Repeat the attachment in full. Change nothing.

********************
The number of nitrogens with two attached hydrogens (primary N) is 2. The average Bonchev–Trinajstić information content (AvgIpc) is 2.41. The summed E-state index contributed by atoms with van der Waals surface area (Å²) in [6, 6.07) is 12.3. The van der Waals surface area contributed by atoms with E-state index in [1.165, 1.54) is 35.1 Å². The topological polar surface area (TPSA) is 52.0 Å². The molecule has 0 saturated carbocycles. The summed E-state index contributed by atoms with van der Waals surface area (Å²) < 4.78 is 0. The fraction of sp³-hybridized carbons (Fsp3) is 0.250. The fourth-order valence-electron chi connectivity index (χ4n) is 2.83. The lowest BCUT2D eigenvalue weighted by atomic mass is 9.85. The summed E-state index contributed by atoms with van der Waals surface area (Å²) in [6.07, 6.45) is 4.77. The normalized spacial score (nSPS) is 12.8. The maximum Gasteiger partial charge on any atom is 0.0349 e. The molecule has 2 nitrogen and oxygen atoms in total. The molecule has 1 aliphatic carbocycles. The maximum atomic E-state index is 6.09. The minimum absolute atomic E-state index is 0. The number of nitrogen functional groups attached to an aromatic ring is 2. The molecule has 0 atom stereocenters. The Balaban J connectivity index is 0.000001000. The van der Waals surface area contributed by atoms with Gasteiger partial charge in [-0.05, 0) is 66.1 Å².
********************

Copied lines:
The number of nitrogens with two attached hydrogens (primary N) is 2. The average Bonchev–Trinajstić information content (AvgIpc) is 2.41. The summed E-state index contributed by atoms with van der Waals surface area (Å²) in [6, 6.07) is 12.3. The van der Waals surface area contributed by atoms with E-state index in [1.165, 1.54) is 35.1 Å². The topological polar surface area (TPSA) is 52.0 Å². The molecule has 0 saturated carbocycles. The summed E-state index contributed by atoms with van der Waals surface area (Å²) < 4.78 is 0. The fraction of sp³-hybridized carbons (Fsp3) is 0.250. The fourth-order valence-electron chi connectivity index (χ4n) is 2.83. The lowest BCUT2D eigenvalue weighted by atomic mass is 9.85. The summed E-state index contributed by atoms with van der Waals surface area (Å²) in [6.07, 6.45) is 4.77. The normalized spacial score (nSPS) is 12.8. The maximum Gasteiger partial charge on any atom is 0.0349 e. The molecule has 2 nitrogen and oxygen atoms in total. The molecule has 1 aliphatic carbocycles. The maximum atomic E-state index is 6.09. The minimum absolute atomic E-state index is 0. The number of nitrogen functional groups attached to an aromatic ring is 2. The molecule has 0 atom stereocenters. The Balaban J connectivity index is 0.000001000. The van der Waals surface area contributed by atoms with Gasteiger partial charge in [-0.05, 0) is 66.1 Å².